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Old 01-18-2001, 11:07 PM   #1
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Post The bible could be godly without being perfect

The earlier thread about contradictions in the bible got me thinking. To me the bible is just a story( a masterfull one however considering the time it was written). I found it somewhat unsatisfying seing it nit picked for what I consider to be trivial flaws. However I don't think non believers are at fault for this. The problem comes from the stance that some religous people take with respect to the bible. That it is the word of god and therefor must be 100% factual down to the smallest of details. I think that a lot of religous people are shooting themselves in the foot on this issue. Everyone would have to agree that the bible was written by man. Even religous people think it was written by man, but inspired by god. Since it was written by man would you not expect it to be affected in some small way by man's limitations? If god was going to dictate the bible word for word to the authors he might as well have just written it himself. The fact that he didn't write it himself suggests to me that he only supplied the ideas and left the actual words up to them, which resulted in a few inaccuracies. Try as i might i can't see why this viewpoint would be off putting to a religious person, espcially since it counters a lot of non believers arguements rather nicely.
 
Old 01-19-2001, 12:44 AM   #2
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What you say is very true. Educated Christians know a lot of textual issues that are problems. This is believed to be the result of the text's passage through time and recopying mistakes, because of the success of text criticism to reconcile many previously thought problems. This success rate is what fuels the Bible believer to press on in faith of inerrency and infallibility. Not to mention the fact that the principles found therein work consistently in their personal lives. God did use the personalities and abilities of the authors to write the Bible, and did not use an automatic writing method. You are right in saying that men wrote it. The same issues are raised about Christ. If he is human, how can he be perfect? If the Bible was written by men, how can it be flawless? Our present Bible translations are not flawless. Rather I present an emerging miracle, that as we come closer and closer to the originals and become exceedingly aware of the Bible's culture, it is proving to be true. This is different than the statement that the Bible is provable.
 
Old 01-19-2001, 01:10 AM   #3
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Ok this has always bothered me. The whole notion of "written by man but inspired by God". Let's take a look at any made for TV movie. They are often based on actual events but make them even remotely entertianing they jazz them up.

This is often refferred to as "inspired by actual events". Does this make the story 100% factual? I think not.

So the next time a Xian makes this argument hit them square on the temple with the nearest blunt object while yelling what were you thinking man?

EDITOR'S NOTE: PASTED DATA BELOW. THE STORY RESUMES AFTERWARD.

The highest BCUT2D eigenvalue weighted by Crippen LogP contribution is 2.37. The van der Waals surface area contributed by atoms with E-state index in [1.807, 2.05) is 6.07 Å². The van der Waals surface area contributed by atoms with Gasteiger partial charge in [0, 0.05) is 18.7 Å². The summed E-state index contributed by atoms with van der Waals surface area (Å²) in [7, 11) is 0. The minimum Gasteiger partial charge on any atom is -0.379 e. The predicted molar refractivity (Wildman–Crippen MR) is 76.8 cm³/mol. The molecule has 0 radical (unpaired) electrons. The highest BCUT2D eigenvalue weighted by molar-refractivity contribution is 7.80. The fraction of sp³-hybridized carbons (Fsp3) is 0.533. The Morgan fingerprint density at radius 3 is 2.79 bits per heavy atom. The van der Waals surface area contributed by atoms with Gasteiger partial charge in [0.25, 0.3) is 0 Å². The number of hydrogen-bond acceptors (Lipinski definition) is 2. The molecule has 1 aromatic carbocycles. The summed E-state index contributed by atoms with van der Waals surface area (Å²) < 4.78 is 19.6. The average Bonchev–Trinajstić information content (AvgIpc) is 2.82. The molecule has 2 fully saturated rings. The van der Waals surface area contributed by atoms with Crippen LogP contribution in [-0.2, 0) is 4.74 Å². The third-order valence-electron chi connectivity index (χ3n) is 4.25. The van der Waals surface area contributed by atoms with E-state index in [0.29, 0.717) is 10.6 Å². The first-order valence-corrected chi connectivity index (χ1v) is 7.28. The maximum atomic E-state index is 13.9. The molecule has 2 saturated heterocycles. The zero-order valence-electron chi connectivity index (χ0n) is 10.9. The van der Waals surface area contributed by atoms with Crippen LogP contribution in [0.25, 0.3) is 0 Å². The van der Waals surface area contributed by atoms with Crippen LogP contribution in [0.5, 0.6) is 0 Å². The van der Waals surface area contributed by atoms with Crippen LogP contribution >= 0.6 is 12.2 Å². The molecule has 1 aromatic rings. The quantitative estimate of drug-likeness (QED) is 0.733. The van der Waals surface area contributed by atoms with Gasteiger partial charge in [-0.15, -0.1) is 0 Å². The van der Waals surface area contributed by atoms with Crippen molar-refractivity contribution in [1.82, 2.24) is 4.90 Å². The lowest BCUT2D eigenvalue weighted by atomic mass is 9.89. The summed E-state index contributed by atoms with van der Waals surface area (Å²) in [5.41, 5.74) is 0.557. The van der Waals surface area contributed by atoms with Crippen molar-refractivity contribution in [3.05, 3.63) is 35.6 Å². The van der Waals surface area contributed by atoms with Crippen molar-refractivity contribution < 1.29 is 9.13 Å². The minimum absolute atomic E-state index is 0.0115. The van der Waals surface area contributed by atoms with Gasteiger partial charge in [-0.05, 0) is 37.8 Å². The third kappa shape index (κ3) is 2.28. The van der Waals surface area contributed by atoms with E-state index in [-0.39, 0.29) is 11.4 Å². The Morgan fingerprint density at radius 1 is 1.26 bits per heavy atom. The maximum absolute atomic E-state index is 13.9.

Old 01-19-2001, 01:22 AM   #4
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If the Bible isn't perfect then:
1. The Bible isn't the word of God; or,
2. God isn't perfect and by definition isn't God perfect?

If the Bible has errors in it, then how do we pick what is true and what is false? Certainly, not simply what we wish to, but what would be the process?

The Bible has some SERIOUS faults it. Not only innaccuries, but abonimations actually allegedly supported by God.

lucifer = "light-bringer"
 
Old 01-19-2001, 08:04 AM   #5
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One theory among interpretive christians is that god himself doesn't care about books, he has a universe to run. The bible is a source of inspiration and philosophy, but they find ludicrous the idea that god would limit himself to a single book.

<shrugs> Or so I understand.
 
Old 01-19-2001, 02:53 PM   #6
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Quote:
<font face="Verdana, Arial" size="2">Originally posted by SingleDad:
One theory among interpretive christians is that god himself doesn't care about books, he has a universe to run. The bible is a source of inspiration and philosophy, but they find ludicrous the idea that god would limit himself to a single book.

&lt;shrugs&gt; Or so I understand.
</font>
Yup.

But beyond that, it is a belief that "revelation" goes both ways. The "main" current and the "undercurrent."

Contrary to many fundamentalists, I think the "main" current is from the bottom up. In other words, it was human beings, writing religious texts struggling to understand and interpret the spirutal and theistic beliefs, and to do so in the context of their situation. Is it any wonder that the God of the Old Testament is written of as a "Warrior" God, with some evidence of love and mercy, but also written of as a wrathful and vengent protector. The israelits were beset on all side by those who didn't really like them a whole lot. It makes complete sense that they would interpret their "God" experience in ways that best met their needs in their existential experience. As their historical situation evolved and imporved, so their understanding of God evolved. I do believe we can safely say that we see an evolution in the God-picture throughout the bible.